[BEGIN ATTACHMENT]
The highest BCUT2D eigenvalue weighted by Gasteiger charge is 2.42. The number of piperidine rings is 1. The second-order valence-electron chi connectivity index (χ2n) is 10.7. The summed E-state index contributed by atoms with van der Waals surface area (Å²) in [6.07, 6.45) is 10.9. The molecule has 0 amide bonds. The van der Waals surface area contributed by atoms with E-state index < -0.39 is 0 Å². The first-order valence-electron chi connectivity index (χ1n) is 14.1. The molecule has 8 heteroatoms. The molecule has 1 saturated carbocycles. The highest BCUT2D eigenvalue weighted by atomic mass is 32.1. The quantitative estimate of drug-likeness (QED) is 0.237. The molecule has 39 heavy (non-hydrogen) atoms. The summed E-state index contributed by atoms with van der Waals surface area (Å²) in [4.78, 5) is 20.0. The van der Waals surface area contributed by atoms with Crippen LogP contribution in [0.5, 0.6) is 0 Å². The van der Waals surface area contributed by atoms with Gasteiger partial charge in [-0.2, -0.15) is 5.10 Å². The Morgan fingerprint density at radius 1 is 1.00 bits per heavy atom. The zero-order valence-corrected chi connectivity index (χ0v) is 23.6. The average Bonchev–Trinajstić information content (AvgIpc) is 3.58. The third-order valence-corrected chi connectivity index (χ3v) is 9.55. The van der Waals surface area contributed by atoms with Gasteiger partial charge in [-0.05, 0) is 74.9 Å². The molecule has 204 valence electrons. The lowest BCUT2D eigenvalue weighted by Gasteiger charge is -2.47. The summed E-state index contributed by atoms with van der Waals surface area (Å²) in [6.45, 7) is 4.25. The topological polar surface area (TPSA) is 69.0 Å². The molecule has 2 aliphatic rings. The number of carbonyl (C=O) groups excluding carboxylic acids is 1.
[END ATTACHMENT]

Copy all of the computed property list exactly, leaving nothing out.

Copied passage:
The highest BCUT2D eigenvalue weighted by Gasteiger charge is 2.42. The number of piperidine rings is 1. The second-order valence-electron chi connectivity index (χ2n) is 10.7. The summed E-state index contributed by atoms with van der Waals surface area (Å²) in [6.07, 6.45) is 10.9. The molecule has 0 amide bonds. The van der Waals surface area contributed by atoms with E-state index < -0.39 is 0 Å². The first-order valence-electron chi connectivity index (χ1n) is 14.1. The molecule has 8 heteroatoms. The molecule has 1 saturated carbocycles. The highest BCUT2D eigenvalue weighted by atomic mass is 32.1. The quantitative estimate of drug-likeness (QED) is 0.237. The molecule has 39 heavy (non-hydrogen) atoms. The summed E-state index contributed by atoms with van der Waals surface area (Å²) in [4.78, 5) is 20.0. The van der Waals surface area contributed by atoms with Crippen LogP contribution in [0.5, 0.6) is 0 Å². The van der Waals surface area contributed by atoms with Gasteiger partial charge in [-0.2, -0.15) is 5.10 Å². The Morgan fingerprint density at radius 1 is 1.00 bits per heavy atom. The zero-order valence-corrected chi connectivity index (χ0v) is 23.6. The average Bonchev–Trinajstić information content (AvgIpc) is 3.58. The third-order valence-corrected chi connectivity index (χ3v) is 9.55. The van der Waals surface area contributed by atoms with Gasteiger partial charge in [-0.05, 0) is 74.9 Å². The molecule has 204 valence electrons. The lowest BCUT2D eigenvalue weighted by Gasteiger charge is -2.47. The summed E-state index contributed by atoms with van der Waals surface area (Å²) in [6.45, 7) is 4.25. The topological polar surface area (TPSA) is 69.0 Å². The molecule has 2 aliphatic rings. The number of carbonyl (C=O) groups excluding carboxylic acids is 1.